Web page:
Diabetic Skin Care Tips

Diabetes can negatively affect many organs, from the heart to the lungs to the kidneys. But it can also cause problems for the biggest organ of them all: the skin. People with diabetes are more likely to develop skin problems or have difficulty healing cuts, scrapes, or abrasions that would be minor for other people. Fortunately, you can do plenty of things to protect yourself and your skin from diabetes-related complications (beyond not falling down or injuring yourself).

Here are six skin care tips for individuals with diabetes:

  1. Educate yourself. The first step to preventing diabetes complications is to understand what causes them. Speak with your healthcare team and find other reputable resources to learn about your risks and how to lower them.
  2. Check yourself. Diabetic nerve damage, also called neuropathy, can make it difficult to feel pain and discomfort, especially in the legs and feet. You could have a cut, puncture, or scratch without realizing it. Left untreated, those wounds could become infected, also without your knowing it. Inspect your legs, ankles, feet, and in between your toes every day for new injuries or old ones that haven’t healed.
  3. Quickly treat sores and wounds to prevent infection and speed healing.
  4. Cover yourself. Wearing long-sleeve shirts, pants, shoes, and gloves can prevent skin injuries. Protecting yourself from wind and cold with hats, scarves, and other cold-weather gear can also help you avoid skin damage.
  5. Stay clean and moisturize. Dry, cracked skin can be uncomfortable and unattractive and is more prone to infection. Keep your skin clean and dry, but moisturize when needed and use lip balm to prevent chapped lips.
  6. Control your diabetes. Regular monitoring of blood sugar levels is an essential component of managing diabetes and minimizing the risk of complications, including those that can affect your skin.

Continuous Glucose Monitoring (CGM) is a tested, approved, and easy-to-use transceiver device that helps those with diabetes control their condition and their lives without the need for inconvenient and burdensome finger-pricking multiple times a day.

Ask your doctor about CGM and contact us today to see if you qualify for CGM and access our guide to continuous glucose monitoring.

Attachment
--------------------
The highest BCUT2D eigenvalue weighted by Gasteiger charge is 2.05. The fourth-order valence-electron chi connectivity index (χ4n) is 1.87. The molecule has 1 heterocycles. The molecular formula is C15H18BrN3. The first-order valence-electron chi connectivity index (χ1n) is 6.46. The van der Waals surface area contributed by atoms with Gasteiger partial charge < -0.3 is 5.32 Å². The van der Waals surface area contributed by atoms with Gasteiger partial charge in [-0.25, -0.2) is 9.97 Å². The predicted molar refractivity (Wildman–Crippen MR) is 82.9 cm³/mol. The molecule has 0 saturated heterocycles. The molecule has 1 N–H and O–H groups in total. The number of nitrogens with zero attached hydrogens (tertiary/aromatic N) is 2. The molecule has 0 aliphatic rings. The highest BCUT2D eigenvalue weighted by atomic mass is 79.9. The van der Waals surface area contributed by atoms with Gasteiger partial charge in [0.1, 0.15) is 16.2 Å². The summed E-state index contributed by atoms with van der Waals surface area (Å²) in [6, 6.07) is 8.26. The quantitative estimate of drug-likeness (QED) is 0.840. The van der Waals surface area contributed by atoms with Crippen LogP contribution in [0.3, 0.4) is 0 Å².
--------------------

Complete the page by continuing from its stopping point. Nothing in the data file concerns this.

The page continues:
If you are not insured, or have a high deductible health insurance plan, you can still purchase the Freestyle Libre Reader and Sensors at extremely competitive prices. Prices starting as low as $99 per month

*Fingersticks are required for treatment decisions when you see Check Blood Glucose symbol, when symptoms do not match system readings when you suspect readings may be in accurate, or when you experience symptoms that may be due to high or low blood glucose.

Reference 1: Data on file. Abbott Diabetes Care. 2, FreeStyle Libre 14 day User’s Manual

Indications and Important Safety Information

FreeStyle Libre and FreeStyle Libre 14 day Flash Glucose Monitoring systems are continuous glucose monitoring (CGM) devices indicated for replacing blood glucose testing and detecting trends and tracking patterns aiding in the detection of episodes of hyperglycemia and hypoglycemia, facilitating both acute and long-term therapy adjustments in persons (age 18 and older) with diabetes. The systems are intended for single patient use and require a prescription.

CONTRAINDICATIONS: Remove the sensor before MRI, CT scan, X-ray, or diathermy treatment.

WARNINGS/LIMITATIONS: Do not ignore symptoms that may be due to low or high blood glucose, hypoglycemic unawareness, or dehydration. Check sensor glucose readings with a blood glucose meter when Check Blood Glucose symbol appears, when symptoms do not match system readings, or when readings are suspected to be inaccurate. The system does not have alarms unless the sensor is scanned, and the system contains small parts that may be dangerous if swallowed. The system is not approved for pregnant women, persons on dialysis, or critically-ill population. Sensor placement is not approved for sites other than the back of the arm and standard precautions for transmission of blood borne pathogens should be taken. The built-in blood glucose meter is not for use on dehydrated, hypotensive, in shock, hyperglycemic-hyperosmolar state, with or without ketosis, neonates, critically-ill patients, or for diagnosis or screening of diabetes. When using FreeStyle LibreLink app, access to a blood glucose monitoring system is required as the app does not provide one. Review all product information before use or contact Abbott Toll Free (855-632-8658) or visit www.freestylelibre.us for detailed indications for use and safety information.html. . FreeStyle, Libre, and related brand marks are trademarks of Abbott Diabetes Care Inc. in various jurisdictions. Other trademarks are the property of their respective owners. ©2018 Abbott. ADC-09691 vLO 10/18

*The FreeStyle LibreLink app and the FreeStyle Libre 14 day reader have similar but not identical features. Fingersticks are required for treatment decisions when you see Check Blood Glucose symbol, when symptoms do not match system readings, when you suspect readings may be inaccurate, or when you experience symptoms that may be due to high or low blood glucose.

The FreeStyle Libre 2 app and the FreeStyle Libre 2 reader have similar but not identical features. Fingersticks are required for treatment decisions when you see Check Blood Glucose symbol and when your glucose alarms and readings from the system do not match symptoms or expectations

‡‡‡Based on the sensor being replaced once every 14 days, and scanned at least once every 8 hours.

§§§Glucose readings are not available during 1-hour warm-up, when sensor is too hot or too cold, when you see an error or "LO" or "HI" message, or no current glucose reading